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Living in a return-to-play world: walking on thin ice
  1. Johanna Ihalainen1,
  2. Benjamin Waller2,3
  1. 1 Faculty of Sports and Health Sciences, University of Jyväskylä, Jyvaskyla, Finland
  2. 2 Physical Activity, Physical Education, Sport and Health (PAPESH) Research Centre, Sports Science Department, School of Social Sciences, University of Reykjavik, Reykjavik, Iceland
  3. 3 Finnish Sports Physiotherapy Association, Finland
  1. Correspondence to Dr Benjamin Waller, Physical Activity, Physical Education, Sport and Health (PAPESH) Research Centre, Sports Science Department, School of Social Sciences, University of Reykjavik, Reykjavik, Iceland; benw{at}

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Living in a return-to-play world: walking on thin ice

The beauty of Finland never fails to provide a wow factor as shown in the cover photo and figure 1. Stepping out onto a frozen lake creates uncertainty; you need to test the strength of the ice—will it hold? If the ice cracks, do you turn back or take a different route? As our cover picture shows, the trail across the ice does not follow a set path and never goes in a straight line. The path drawn in the snow and the uncertainty surrounding each step resemble the integrated return to sport pathway.1 One year ago, the warm-up of British Journal of Sports Medicine (BJSM) was about COVID-19 restrictions, and today, we are still being affected by lockdowns and sickness related to COVID-19.2 More than ever, return-to-play (RTP) protocols and structures are needed.

Figure 1

The beauty of a Finnish frozen lake—beware the dangers that lie beneath.

Beware the dangers that lie beneath

Walking on thin ice reflects RTP on many levels. Different trails of footprints start and stop at the same point, but all take a different route to reach their destination. Even when the ice looks thick and someone else has already walked over it, there are no guarantees, your next step will be successful; instead, it may require a hasty retreat. Similarly, even when following the Strategic Assessment of Risk and Risk Tolerance (StARRT)3 framework and using shared decision-making (SDM),4 RTP is always a case of weighing risks and benefits and may not always be successful.5

This BJSM edition focuses on RTP

Return to play is not one size fits all, especially as all athletes are different. The editorials by Skrubbeltrang et al ( see page 242 ) and Donnelly et al ( see page 244 ) discuss RTP for young athletes and women postpartum, respectively. Both editorials indicate important areas where the sport and exercise medicine (SEM) practitioner can improve. The training limitations arising from injuries and illnesses present several psychological considerations that may influence RTP. These editorials also prioritise the athlete-centred approach. The editorial by Gledhull et al ( see page 241 ) supports this and goes a step further by giving SEM practitioners some tools to assist athletes in gaining control during the RTP process and SDM interaction.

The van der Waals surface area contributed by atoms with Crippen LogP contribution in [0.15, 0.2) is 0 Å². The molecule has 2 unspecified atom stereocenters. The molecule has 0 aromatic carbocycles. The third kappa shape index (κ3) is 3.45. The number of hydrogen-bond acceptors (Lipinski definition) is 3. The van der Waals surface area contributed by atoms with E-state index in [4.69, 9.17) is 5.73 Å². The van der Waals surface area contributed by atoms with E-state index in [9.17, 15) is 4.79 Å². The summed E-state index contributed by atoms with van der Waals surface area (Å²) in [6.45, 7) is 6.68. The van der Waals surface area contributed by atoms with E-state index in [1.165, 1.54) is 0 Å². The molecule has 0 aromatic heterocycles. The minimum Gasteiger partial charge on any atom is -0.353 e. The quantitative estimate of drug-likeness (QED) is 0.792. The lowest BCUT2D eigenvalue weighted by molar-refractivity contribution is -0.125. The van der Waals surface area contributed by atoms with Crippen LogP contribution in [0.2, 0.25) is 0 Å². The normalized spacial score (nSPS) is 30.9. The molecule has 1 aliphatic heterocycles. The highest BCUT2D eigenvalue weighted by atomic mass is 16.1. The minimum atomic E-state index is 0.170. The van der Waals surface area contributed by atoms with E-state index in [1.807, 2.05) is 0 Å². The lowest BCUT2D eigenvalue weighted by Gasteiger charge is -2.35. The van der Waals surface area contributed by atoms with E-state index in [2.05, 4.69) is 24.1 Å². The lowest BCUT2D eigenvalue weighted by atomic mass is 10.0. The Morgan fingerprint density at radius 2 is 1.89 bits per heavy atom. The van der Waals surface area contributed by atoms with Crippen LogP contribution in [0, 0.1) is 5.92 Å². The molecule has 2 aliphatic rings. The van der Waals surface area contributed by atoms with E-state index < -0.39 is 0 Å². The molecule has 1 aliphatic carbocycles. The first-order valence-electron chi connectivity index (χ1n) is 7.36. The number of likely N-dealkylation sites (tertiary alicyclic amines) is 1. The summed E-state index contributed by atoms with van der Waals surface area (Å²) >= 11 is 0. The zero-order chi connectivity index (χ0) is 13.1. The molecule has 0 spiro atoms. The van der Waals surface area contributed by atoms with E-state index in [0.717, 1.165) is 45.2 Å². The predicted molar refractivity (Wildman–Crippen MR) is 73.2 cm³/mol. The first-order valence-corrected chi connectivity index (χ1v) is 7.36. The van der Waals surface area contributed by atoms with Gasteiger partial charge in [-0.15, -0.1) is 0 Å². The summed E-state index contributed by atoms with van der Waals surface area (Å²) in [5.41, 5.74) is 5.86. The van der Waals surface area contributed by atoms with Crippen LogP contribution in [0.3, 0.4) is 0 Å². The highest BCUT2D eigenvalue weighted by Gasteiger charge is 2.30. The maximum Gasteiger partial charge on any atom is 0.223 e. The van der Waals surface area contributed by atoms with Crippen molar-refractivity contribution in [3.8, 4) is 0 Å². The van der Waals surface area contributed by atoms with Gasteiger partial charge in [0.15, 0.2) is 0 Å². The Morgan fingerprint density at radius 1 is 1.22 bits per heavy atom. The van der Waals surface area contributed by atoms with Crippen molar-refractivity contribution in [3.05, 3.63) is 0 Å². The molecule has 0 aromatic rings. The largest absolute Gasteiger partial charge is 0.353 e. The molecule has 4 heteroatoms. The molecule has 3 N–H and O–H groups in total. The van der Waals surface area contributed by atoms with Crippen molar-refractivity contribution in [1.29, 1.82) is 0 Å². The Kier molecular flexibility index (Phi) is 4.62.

Current discussions on athlete health cannot avoid the topic of long-COVID and the clear difference between recovering from a ‘typical’ respiratory infection6 versus COVID-19.7 The vast numbers of athletes (and active people) affected by COVID-19 makes understanding an appropriate RTP pathway essential, however, there are many unknowns, and much research is still needed. The papers in this edition by Douryang et al ( see page 246 ) and D'Ascenzi et al ( see page 264 ) discuss different aspects of RTP following COVID-19 infection. Currently, we are stepping out on the thin ice, testing if it will hold, and determining which path we can use to make it safely to the other side. The ice may have cracks, it might break, and we may have to return to the start.

SUFT Congress 2022, June 10–11 2022: return to play: better than ever

We wrote in 2021 that 2020 was not a great year for congress organisers. It turns out 2021 was not much better. Like other organisations, the Finnish sports Physiotherapy Association (SUFT) replaced its congress ‘The athlete’s pain’ with a successful series of webinars.

A congress is not just about the content but also about the interactions that happen around the schedule and during the free time. Congresses are the one time of the year when friends and colleagues all meet in one place. The best example of this kind of recent congress was the IOC World Conference in Monaco in November, which was the best congress ever for both content and timing. Therefore, in 2022, SUFT is determined to hold our yearly congress on 10–11 June 2022 in Helsinki, Finland. The theme of the congress is ‘Return-to-play: Better than ever’. The congress will focus on implementation of current knowledge into clinical practice and will cover the process from injury or illness onset to building robustness for optimal RTP. There will be a focus on athlete-centred decision-making, safe-guarding during the RTP process, and examining the RTP process, from the athletes’ perspective especially when better-than-ever does not mean in terms of sport performance but athletes’ overall well-being and future.

We are proud to announce an amazing line up of speakers, including Dr Clare Ardern, Professor Evert Verhagen, Jo Gibson (MSc), Dr Phil Glasgow and Dr Nicol Van Dyk. Check out the congress pages for latest news and programme updates https://suftfi/suft-kongressi/. See you all in Helsinki for a celebration of sports physiotherapy.

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  • Twitter @jokasten, @BenWaller78

  • Contributors BW and JI agreed the concept and wrote the content.

  • Funding The authors have not declared a specific grant for this research from any funding agency in the public, commercial or not-for-profit sectors.

  • Competing interests None declared.

  • Provenance and peer review Commissioned; internally peer reviewed.